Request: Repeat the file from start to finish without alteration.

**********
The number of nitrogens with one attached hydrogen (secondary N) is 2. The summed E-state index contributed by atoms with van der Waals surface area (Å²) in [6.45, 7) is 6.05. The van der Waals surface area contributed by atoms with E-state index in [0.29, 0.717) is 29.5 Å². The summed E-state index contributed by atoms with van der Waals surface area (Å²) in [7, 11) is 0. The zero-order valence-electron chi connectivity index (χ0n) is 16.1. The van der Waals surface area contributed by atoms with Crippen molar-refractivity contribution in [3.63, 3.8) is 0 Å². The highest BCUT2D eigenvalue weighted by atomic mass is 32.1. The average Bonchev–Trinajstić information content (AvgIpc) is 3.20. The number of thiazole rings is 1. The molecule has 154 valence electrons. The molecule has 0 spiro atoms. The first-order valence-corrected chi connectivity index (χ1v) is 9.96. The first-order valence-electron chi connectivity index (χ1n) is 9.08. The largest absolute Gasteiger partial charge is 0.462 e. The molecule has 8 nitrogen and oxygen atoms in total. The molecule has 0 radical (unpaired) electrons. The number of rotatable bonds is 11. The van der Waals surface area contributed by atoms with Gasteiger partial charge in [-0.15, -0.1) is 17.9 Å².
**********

The number of nitrogens with one attached hydrogen (secondary N) is 2. The summed E-state index contributed by atoms with van der Waals surface area (Å²) in [6.45, 7) is 6.05. The van der Waals surface area contributed by atoms with E-state index in [0.29, 0.717) is 29.5 Å². The summed E-state index contributed by atoms with van der Waals surface area (Å²) in [7, 11) is 0. The zero-order valence-electron chi connectivity index (χ0n) is 16.1. The van der Waals surface area contributed by atoms with Crippen molar-refractivity contribution in [3.63, 3.8) is 0 Å². The highest BCUT2D eigenvalue weighted by atomic mass is 32.1. The average Bonchev–Trinajstić information content (AvgIpc) is 3.20. The number of thiazole rings is 1. The molecule has 154 valence electrons. The molecule has 0 spiro atoms. The first-order valence-corrected chi connectivity index (χ1v) is 9.96. The first-order valence-electron chi connectivity index (χ1n) is 9.08. The largest absolute Gasteiger partial charge is 0.462 e. The molecule has 8 nitrogen and oxygen atoms in total. The molecule has 0 radical (unpaired) electrons. The number of rotatable bonds is 11. The van der Waals surface area contributed by atoms with Gasteiger partial charge in [-0.15, -0.1) is 17.9 Å².